By his own admission, Manning’s enthusiasm for Bourjos is/was slightly irrational — which is to say that, even though Bourjos was definitely a prospect before the season began, there appeared to be no reason for the extent of Manning’s zeal.
But what if we took Manning’s excitement seriously? What if Manning’s seemingly inflated opinion of Bourjos — an opinion based on a combination of quantitative analysis, visual evidence, and je ne sais quoi — was actually grounded in something more significant than a hunch?
In his book Blink: The Power of Thinking Without Thinking, Malcolm Gladwelll explores rapid cognition — i.e. the human capacity to draw eerily accurate and/or nuanced conclusions from limited information and narrow windows of experience.
The extent of Manning’s experience “with” Bourjos is limited, for sure: some advanced metrics and a couple of Cedar Rapids Kernels games. But his feelings about Bourjos are somehow stronger than other people with similar experience. What is Manning seeing that others aren’t?
Now that Bourjos has been promoted to the majors, I asked Manning to reassess his feeling on the young Angel. Here’s what happened:
Cistulli: Mr. Manning, I’ve invited you to this electronic space to revisit some comments you made in re a certain Angels’ prospect.
The prospect? Peter Bourjos. The comments? Something to the effect of, “Me likey.”
Anyway, Bourjos — or, as you would almost definitely say, Bourjjjjjjjos — made his debut Tuesday night. And, as our own Dave Cameron noted yesterday, he made it in center field, moving Gold Glover Torii Hunter over to right.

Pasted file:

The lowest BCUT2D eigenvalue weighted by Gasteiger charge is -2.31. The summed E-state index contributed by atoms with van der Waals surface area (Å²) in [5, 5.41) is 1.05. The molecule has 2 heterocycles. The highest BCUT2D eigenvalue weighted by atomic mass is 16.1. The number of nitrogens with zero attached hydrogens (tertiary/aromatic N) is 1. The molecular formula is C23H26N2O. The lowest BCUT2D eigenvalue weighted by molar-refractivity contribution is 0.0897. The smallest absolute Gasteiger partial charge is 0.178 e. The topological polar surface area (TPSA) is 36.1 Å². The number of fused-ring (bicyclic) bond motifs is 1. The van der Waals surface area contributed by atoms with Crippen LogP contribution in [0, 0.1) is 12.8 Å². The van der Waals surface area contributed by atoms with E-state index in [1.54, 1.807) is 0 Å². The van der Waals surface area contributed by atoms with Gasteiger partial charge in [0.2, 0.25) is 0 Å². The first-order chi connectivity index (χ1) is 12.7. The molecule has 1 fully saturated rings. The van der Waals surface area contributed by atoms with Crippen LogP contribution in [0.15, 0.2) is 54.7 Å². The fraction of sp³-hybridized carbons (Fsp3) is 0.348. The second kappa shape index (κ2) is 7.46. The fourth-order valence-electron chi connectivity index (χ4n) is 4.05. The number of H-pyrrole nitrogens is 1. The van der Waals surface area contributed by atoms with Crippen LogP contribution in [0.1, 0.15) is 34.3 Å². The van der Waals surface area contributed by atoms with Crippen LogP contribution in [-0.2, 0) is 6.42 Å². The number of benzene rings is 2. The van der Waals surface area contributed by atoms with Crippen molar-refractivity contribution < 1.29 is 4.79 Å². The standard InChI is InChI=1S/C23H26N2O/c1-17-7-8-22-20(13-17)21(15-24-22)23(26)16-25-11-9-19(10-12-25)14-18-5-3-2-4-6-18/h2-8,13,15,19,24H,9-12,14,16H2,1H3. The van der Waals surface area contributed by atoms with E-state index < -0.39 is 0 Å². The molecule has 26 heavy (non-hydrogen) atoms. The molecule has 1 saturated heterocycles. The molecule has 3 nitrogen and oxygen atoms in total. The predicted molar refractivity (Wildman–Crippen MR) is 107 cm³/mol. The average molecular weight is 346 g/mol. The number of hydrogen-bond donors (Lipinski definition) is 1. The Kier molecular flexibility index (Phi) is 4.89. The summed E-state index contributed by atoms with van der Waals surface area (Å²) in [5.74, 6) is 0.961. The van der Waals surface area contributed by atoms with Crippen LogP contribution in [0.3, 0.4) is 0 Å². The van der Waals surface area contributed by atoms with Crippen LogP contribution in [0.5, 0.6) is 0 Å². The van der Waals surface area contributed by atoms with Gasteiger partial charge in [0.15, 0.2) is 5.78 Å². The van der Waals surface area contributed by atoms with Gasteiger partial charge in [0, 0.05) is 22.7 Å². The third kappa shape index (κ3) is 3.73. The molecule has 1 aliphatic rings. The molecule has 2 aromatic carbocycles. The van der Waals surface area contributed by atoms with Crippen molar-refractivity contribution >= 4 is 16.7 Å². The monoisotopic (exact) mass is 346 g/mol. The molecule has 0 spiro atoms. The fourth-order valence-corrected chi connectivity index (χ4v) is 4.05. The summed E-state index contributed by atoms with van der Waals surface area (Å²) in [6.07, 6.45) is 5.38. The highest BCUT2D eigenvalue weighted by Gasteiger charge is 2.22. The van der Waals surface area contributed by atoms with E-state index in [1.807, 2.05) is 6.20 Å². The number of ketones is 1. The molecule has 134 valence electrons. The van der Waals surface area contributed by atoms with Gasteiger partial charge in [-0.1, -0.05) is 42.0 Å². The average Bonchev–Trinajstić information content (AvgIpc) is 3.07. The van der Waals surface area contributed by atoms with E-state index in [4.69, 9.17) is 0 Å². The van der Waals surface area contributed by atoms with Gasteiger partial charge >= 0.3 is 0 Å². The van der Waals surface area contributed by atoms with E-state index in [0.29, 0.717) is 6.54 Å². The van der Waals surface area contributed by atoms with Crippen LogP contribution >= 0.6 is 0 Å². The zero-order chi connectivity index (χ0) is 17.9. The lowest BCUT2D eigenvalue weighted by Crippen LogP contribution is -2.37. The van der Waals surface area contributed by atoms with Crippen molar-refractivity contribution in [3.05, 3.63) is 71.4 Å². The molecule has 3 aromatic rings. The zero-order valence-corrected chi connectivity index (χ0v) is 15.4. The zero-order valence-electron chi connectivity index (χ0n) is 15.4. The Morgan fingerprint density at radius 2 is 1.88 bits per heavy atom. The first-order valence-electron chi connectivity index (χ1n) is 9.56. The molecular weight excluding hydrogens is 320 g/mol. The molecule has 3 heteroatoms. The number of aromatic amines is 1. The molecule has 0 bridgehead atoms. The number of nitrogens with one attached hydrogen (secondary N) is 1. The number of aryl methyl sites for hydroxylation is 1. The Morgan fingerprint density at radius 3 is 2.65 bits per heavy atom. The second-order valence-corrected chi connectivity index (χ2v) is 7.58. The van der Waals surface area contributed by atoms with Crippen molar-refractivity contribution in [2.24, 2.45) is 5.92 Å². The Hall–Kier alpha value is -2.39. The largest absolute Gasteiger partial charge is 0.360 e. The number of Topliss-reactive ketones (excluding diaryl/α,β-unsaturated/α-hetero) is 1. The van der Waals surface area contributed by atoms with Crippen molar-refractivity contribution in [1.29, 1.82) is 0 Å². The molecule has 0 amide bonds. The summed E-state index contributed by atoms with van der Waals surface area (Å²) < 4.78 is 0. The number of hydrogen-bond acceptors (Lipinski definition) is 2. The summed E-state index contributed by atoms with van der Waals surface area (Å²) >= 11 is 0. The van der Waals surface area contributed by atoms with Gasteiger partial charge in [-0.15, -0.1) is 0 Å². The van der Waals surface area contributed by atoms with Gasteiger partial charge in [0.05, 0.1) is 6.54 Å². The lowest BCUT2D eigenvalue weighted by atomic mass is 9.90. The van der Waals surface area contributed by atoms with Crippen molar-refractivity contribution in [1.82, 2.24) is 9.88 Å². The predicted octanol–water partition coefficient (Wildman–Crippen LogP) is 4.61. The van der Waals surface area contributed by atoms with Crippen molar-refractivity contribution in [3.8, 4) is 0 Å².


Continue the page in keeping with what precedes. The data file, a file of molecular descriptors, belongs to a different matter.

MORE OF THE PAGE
I’m curious about your initial thoughts on Bourjos’s promotion, moving Hunter over, etc.
Manning: I liked the promotion. The Angels needed to probably shake things up, and this is one of way of doing that. Their outfield defense of Rivera/Hunter/Abreu is pretty dismal and Bourjos is a superb defender in center field. The scouts rave about his defense, and the numbers back it up. According to his Total Zone numbers on Minor League Splits, Bourjjjjjjos (as I like to call him) has been worth +76 runs in 360 games started in center field from ‘06-’09. Dude can go get the ball.
Cistulli: I’m no stranger to being drawn irrationally to a player with little in the way of an MLB resume (see: Lewis, Colby), so I understand how it feels. When we talked in March or whenever, you were all about the Bourjos. Obviously, the scouting reports were strong. Baseball America had him second within the organization. Resident Prospect Maven Marc Hulet had him fourth.
Manning: I live in Cedar Rapids, IA — home of corn, boredom and the Cedar Rapids Kernels, the low-A affiliate of the Angels. I went to see a game or two in 2007 when the Cardinals’ low-A team was playing them (the Cardinals are my favorite team, in case the readers didn’t know that already) and I came away really impressed with the speed and athleticism of Bourjos; he just sort of stuck out. I’m not a scout by any stretch of the imagination, but he just seemed to have a lot of raw, natural ability. There’s the local rooting interest and first hand experience of seeing him play early in his career, and then it’s just his totally off the wall defensive numbers. Stat-heads and some teams have started to come around more on the value of fielding a good defense, but I think it’s still a skill that is sort of undersold.